Are India any closer to solving their middle order problems?

It has been just over a year since India suffered that heart-breaking loss to New Zealand in the World Cup semi-finals, but memories of that defeat still linger in the minds of Indian cricket fans.

New Zealand blew away India’s top order, ripping the heart out of their batting unit. India needed a middle order hero, but could not find one. 

The men in blue had finished top of the league phase of the World Cup, and were favourites to take out New Zealand, who entered the semi-finals on the back of three consecutive defeats, and looked to have run out of steam after a strong start to the tournament.

Many cricket betting sites had India as odds on favourites to win the match.

However, a day that began with so much promise ended in tears and despair. India’s failure can be attributed to a number of reasons, but a fragile and untested middle order stands out amongst their troubles. It was a familiar old failing.

This had been a problem in the years leading up to the World Cup, and the fact that the selectors failed to effectively address it was quite baffling. They basically went into the tournament without a plan for the middle order, especially the No. 4 position. 

And when their fearsome top order failed woefully against New Zealand in the semis, India’s remarkable negligence was horribly exposed. 

At 5 for 3, with Rohit Sharma, KL Rahul and Virat Kohli back in the shed, who do India turn to? Vijay Shankar? Rishabh Pant? Dinesh Karthik? MS Dhoni? Hardik Pandya? 

Eventually they settled for Pant. Like a rabbit in the headlights, the youngster huffed and puffed his way to 32 off 56 before throwing his wicket away. India did make a feast of it towards the end, with Ravindra Jadeja threatening a miracle with his enterprising 77, but the damage had been done at the top.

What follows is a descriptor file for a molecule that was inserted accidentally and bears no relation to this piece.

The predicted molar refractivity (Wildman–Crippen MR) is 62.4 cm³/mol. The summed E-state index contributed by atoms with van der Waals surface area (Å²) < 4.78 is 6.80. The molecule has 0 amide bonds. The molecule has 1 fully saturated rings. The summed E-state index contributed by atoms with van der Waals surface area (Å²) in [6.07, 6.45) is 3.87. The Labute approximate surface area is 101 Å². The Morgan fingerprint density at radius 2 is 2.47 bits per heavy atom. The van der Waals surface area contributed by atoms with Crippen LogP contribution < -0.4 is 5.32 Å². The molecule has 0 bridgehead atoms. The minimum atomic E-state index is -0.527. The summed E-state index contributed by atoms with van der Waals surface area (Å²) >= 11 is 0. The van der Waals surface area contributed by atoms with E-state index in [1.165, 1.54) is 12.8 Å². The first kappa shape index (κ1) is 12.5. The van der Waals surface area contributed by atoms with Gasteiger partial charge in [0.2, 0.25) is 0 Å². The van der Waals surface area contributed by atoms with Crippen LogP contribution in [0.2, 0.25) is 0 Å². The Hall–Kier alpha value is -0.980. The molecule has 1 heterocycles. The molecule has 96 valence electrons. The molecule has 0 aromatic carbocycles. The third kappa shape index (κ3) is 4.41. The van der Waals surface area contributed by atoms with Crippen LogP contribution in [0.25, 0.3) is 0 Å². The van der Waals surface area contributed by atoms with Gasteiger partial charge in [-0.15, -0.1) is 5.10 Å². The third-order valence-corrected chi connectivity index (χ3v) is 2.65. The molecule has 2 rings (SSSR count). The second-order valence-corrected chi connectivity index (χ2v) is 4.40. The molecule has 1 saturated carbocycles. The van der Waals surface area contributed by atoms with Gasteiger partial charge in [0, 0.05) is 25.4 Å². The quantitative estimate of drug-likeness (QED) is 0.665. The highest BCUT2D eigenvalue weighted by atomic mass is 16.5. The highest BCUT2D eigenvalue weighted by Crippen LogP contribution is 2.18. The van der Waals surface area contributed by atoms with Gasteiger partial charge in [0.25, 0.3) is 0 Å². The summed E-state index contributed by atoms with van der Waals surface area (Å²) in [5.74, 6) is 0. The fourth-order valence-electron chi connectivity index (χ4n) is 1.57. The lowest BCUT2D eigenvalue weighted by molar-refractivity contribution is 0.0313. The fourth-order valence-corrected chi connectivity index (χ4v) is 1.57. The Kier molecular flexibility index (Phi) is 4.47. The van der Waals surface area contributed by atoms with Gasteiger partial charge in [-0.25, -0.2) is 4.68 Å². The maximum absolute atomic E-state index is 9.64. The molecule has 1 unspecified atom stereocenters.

If India were 200 for 3, Pant at No. 4 would have made sense as he could come in and blast a few into the crowd, but the New Zealand situation demanded a steadier head. Someone with the technique and the temperament to assess the situation and reconstruct an innings. 

Maybe Ambati Rayudu, who was strangely left out of the squad despite being the most obvious candidate, could have done the job? Hindsight is a wonderful thing, but India clearly did not cover all their bases. They did not plan for the New Zealand scenario. 

It does appear that the selectors have learnt their lessons. The ODI team has had a steady No. 4 in the last year, with Shreyas Iyer emerging as the man for the role. The Mumbai batsman has batted at No. 4 in eight of the last nine ODIs. Iyer is a proper batsman, capable of building an innings, and accelerating the run rate. 

Hopefully, he won’t be thrown out of the team at the slightest hint of a drop in form. They look a lot better with him at No. 4.

As for the other middle order roles, Pant and Pandya appear to be the long-term options for 5 and 6, while Jadeja has definitely got one more World Cup in him. He’s a very handy No. 7.

If India are to win the World Cup in 2023, they have got to solve their middle order problems, and have a more settled line up. Each player must develop into his role, and have a perfect understanding of what is required in every situation.

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